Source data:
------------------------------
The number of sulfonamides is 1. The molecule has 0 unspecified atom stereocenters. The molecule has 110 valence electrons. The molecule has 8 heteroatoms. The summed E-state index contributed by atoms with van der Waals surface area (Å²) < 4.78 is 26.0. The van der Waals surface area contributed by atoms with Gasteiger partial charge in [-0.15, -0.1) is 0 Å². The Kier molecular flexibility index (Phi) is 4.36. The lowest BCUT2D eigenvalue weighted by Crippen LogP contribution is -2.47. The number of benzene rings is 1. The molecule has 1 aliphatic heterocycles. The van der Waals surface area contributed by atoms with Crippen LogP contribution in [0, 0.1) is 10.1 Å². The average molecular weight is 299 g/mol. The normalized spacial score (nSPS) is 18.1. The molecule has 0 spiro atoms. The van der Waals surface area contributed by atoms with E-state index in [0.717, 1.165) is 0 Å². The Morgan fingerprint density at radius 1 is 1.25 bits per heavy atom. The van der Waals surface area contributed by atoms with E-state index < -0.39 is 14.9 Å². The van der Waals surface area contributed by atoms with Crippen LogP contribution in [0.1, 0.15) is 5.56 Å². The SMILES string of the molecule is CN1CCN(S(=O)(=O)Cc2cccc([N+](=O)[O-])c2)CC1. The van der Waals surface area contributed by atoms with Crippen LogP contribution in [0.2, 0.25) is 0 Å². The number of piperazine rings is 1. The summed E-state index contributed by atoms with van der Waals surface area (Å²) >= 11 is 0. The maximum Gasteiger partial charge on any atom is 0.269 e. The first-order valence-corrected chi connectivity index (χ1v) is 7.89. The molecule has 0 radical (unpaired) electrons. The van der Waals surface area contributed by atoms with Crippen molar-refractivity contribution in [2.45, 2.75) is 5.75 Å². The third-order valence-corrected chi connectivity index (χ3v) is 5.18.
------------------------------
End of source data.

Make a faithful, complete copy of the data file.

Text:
The number of sulfonamides is 1. The molecule has 0 unspecified atom stereocenters. The molecule has 110 valence electrons. The molecule has 8 heteroatoms. The summed E-state index contributed by atoms with van der Waals surface area (Å²) < 4.78 is 26.0. The van der Waals surface area contributed by atoms with Gasteiger partial charge in [-0.15, -0.1) is 0 Å². The Kier molecular flexibility index (Phi) is 4.36. The lowest BCUT2D eigenvalue weighted by Crippen LogP contribution is -2.47. The number of benzene rings is 1. The molecule has 1 aliphatic heterocycles. The van der Waals surface area contributed by atoms with Crippen LogP contribution in [0, 0.1) is 10.1 Å². The average molecular weight is 299 g/mol. The normalized spacial score (nSPS) is 18.1. The molecule has 0 spiro atoms. The van der Waals surface area contributed by atoms with E-state index in [0.717, 1.165) is 0 Å². The Morgan fingerprint density at radius 1 is 1.25 bits per heavy atom. The van der Waals surface area contributed by atoms with E-state index < -0.39 is 14.9 Å². The van der Waals surface area contributed by atoms with Crippen LogP contribution in [0.1, 0.15) is 5.56 Å². The SMILES string of the molecule is CN1CCN(S(=O)(=O)Cc2cccc([N+](=O)[O-])c2)CC1. The van der Waals surface area contributed by atoms with Crippen LogP contribution in [0.2, 0.25) is 0 Å². The number of piperazine rings is 1. The summed E-state index contributed by atoms with van der Waals surface area (Å²) >= 11 is 0. The maximum Gasteiger partial charge on any atom is 0.269 e. The first-order valence-corrected chi connectivity index (χ1v) is 7.89. The molecule has 0 radical (unpaired) electrons. The van der Waals surface area contributed by atoms with Crippen molar-refractivity contribution in [2.45, 2.75) is 5.75 Å². The third-order valence-corrected chi connectivity index (χ3v) is 5.18.